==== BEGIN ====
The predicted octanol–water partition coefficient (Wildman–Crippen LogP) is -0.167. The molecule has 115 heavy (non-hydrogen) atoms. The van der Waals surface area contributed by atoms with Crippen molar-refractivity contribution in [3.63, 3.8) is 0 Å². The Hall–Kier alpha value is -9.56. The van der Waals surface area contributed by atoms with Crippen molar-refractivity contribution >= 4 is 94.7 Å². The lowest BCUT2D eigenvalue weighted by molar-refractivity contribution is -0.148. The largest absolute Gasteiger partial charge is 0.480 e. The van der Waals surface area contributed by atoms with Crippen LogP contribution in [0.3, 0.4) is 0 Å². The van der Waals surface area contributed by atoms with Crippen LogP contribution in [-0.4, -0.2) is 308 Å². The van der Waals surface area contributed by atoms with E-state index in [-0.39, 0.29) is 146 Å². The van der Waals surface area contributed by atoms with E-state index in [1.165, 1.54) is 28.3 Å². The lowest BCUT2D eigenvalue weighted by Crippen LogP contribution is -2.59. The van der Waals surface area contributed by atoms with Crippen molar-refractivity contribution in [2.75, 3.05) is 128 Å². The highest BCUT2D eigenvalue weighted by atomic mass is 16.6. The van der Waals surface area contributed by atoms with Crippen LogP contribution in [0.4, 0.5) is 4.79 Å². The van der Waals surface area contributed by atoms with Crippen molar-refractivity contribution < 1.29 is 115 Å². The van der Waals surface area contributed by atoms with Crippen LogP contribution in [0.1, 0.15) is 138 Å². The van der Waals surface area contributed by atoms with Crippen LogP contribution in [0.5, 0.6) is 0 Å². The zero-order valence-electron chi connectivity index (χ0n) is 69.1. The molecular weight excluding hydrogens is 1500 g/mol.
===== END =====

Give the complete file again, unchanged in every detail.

The predicted octanol–water partition coefficient (Wildman–Crippen LogP) is -0.167. The molecule has 115 heavy (non-hydrogen) atoms. The van der Waals surface area contributed by atoms with Crippen molar-refractivity contribution in [3.63, 3.8) is 0 Å². The Hall–Kier alpha value is -9.56. The van der Waals surface area contributed by atoms with Crippen molar-refractivity contribution >= 4 is 94.7 Å². The lowest BCUT2D eigenvalue weighted by molar-refractivity contribution is -0.148. The largest absolute Gasteiger partial charge is 0.480 e. The van der Waals surface area contributed by atoms with Crippen LogP contribution in [0.3, 0.4) is 0 Å². The van der Waals surface area contributed by atoms with Crippen LogP contribution in [-0.4, -0.2) is 308 Å². The van der Waals surface area contributed by atoms with E-state index in [-0.39, 0.29) is 146 Å². The van der Waals surface area contributed by atoms with E-state index in [1.165, 1.54) is 28.3 Å². The lowest BCUT2D eigenvalue weighted by Crippen LogP contribution is -2.59. The van der Waals surface area contributed by atoms with Crippen molar-refractivity contribution in [2.75, 3.05) is 128 Å². The highest BCUT2D eigenvalue weighted by atomic mass is 16.6. The van der Waals surface area contributed by atoms with Crippen LogP contribution in [0.4, 0.5) is 4.79 Å². The van der Waals surface area contributed by atoms with Crippen molar-refractivity contribution < 1.29 is 115 Å². The van der Waals surface area contributed by atoms with Crippen LogP contribution in [0.1, 0.15) is 138 Å². The van der Waals surface area contributed by atoms with Crippen LogP contribution in [0.5, 0.6) is 0 Å². The zero-order valence-electron chi connectivity index (χ0n) is 69.1. The molecular weight excluding hydrogens is 1500 g/mol.